The heat is punishing. It’s unseasonably hot for early May and I’m finding it difficult not to connect this discomfort with climate change and the city’s known issues with pollution — leading to various driving restrictions in the city. But rather than ponder the fate of the planet (or rather the people suffering its changes), I’m desperately looking for shade — taking in my surroundings from the relative comfort of a store awning while my wife and her friend window shop.
This isn’t how I imagined my first time here. The movies make it seem enchanting, a paradise for pedestrians. I imagined myself in a nice jacket, taking a slow stroll around the city with nowhere to be. But now, in this moment, all I want to do is hide from the sun. I feel like I’m an ant underneath a bully’s magnifying glass.
I’m also getting anxious. We’re in this neighborhood specifically for a restaurant I read about — Luz Verde. All I’m craving in the world is a respite from the sun, tacos, and a cold, alcoholic drink. I understand shopping is a thing you do here, but I look at the time and see it’s very much the lunch hour. Shopping can be flexible and isn’t a biological requirement that keeps me from getting stabby.
Finally, control of our itinerary is returned to me. I’m leaning forward in my walk slightly uphill, following the little blue dot of Google Maps on my phone to make sure I don’t miss the restaurant. I’m in no mood to have tacos withheld from me for a moment longer.
There it is, blending in with the neighborhood’s dense collection of business, bars, and restaurants. But the modern-looking sign with a simple yet sleek “Luz Verde” logo catch my eye.
Inside it’s busy. But unless I’m told there’s no space and we must leave, I’m determined to find something. Fortunately, our small group is able to find seats at the bar and order there. I quickly settle on splitting two different orders of tacos with my wife and getting a margarita (no salt), quenching both my desires for tacos and a cold, alcoholic beverage in one fell swoop.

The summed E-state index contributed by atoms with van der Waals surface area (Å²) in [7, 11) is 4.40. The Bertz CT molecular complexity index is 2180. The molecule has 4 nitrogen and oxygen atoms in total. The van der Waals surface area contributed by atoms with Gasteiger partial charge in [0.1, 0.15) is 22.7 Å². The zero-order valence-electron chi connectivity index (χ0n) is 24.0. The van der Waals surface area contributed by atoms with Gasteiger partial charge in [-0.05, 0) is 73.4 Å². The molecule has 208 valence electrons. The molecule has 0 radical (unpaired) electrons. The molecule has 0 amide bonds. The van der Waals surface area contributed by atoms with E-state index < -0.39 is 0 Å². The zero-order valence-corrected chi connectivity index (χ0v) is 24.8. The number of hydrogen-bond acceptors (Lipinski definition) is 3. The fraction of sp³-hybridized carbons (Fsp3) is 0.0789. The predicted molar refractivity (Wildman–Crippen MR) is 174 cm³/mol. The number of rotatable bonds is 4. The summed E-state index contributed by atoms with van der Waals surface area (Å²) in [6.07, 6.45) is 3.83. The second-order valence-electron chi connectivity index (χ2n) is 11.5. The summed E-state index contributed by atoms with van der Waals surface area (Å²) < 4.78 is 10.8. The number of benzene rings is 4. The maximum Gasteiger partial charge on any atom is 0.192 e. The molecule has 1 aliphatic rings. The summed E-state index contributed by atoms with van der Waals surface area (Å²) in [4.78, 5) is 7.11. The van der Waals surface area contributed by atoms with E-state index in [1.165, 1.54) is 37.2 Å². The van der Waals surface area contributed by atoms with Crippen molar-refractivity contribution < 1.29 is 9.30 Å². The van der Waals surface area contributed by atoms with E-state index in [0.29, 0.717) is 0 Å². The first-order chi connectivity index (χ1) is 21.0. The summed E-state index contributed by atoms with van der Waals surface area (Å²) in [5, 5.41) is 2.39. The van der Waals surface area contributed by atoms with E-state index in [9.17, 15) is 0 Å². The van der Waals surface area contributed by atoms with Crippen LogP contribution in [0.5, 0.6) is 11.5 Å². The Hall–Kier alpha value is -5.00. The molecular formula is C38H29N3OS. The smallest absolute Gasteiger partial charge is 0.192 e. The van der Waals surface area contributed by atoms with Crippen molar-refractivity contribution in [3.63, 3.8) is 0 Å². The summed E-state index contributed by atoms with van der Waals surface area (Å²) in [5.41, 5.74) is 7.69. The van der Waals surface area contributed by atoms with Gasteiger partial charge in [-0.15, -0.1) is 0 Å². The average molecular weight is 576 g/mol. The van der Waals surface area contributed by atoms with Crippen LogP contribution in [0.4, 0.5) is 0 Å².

It’s only then — with the promise of food and booze imminent — that I’m able to have a quick look around Luz Verde. Like a good Mexican bar, the shelves are stacked with anything and everything you could possibly imagine asking for to accompany the cuisine. Certainly, a margarita doesn’t rank too highly on the creativity scale, but I’m happy to be simple for the sake of lowering my body temperature.
In case you couldn’t tell this is a Mexican establishment — and you’d have to be culturally ignorant to miss it — skeleton art most associated with Día de los Muertos decorates the interior from the entrance through to the back where the bar turns into something of a cave. That’s the sweet spot in this heat, I imagine.
The staff starts to intrigue me. Since moving to Europe, I’ve made a point to find good Mexican wherever I travel. I’ve been mostly successful. But what interests me beyond the cuisine is who works there. Sometimes I hear Mexican-Spanish rattling in the kitchen, other times whatever the native language is. The young woman serving us behind the bar looked like she could be Latina with her olive skin and dark hair. I feel like I’ve met someone who looks just like her in Mexico. The same goes for the man assisting her behind the bar, grabbing drink orders and hurrying them out to tables.
They’re speaking normally to each other, but it’s hard for me to hear over the rumble of the busy lunch crowd and it’s not like they’re amplifying their voices for the sake of a linguistically-curious eater. I decide that the only way to find out is to ask her something. She had been speaking to us in English, presumably having heard us conversing and doing what servers at big city European restaurants do — switch before you have a chance to try.
Catching her a bit off guard, I ask her where the bathroom is.
“En bas,” she responds, before quickly switching back to English. “Downstairs.”
That still didn’t answer definitively for me the story behind Luz Verde’s kitchen, but it is how I learned to say “downstairs” in French.
Whether there are Mexicans in the kitchen or French replicators, I can’t tell based on the food. The tacos came and went right down my gullet faster than what is probably good table manners. Rather than presenting myself as some sort of awkward eater, I hope it instead serves as a compliment to the chef.
Leaving Luz Verde, I feel like I just had a local experience. There aren’t any tour buses working their way through the narrow streets of the neighborhood and all the clicking cameras of tourist groups are over in the city center. This has the feel of a neighborhood where I would live if we ever moved here. And based on the proximity to good Mexican, quite possibly my favorite cuisine, I’d be happy to call the 9th Arrondissement home if I ever move to Paris.
All images courtesy of Luz Verde except the cover image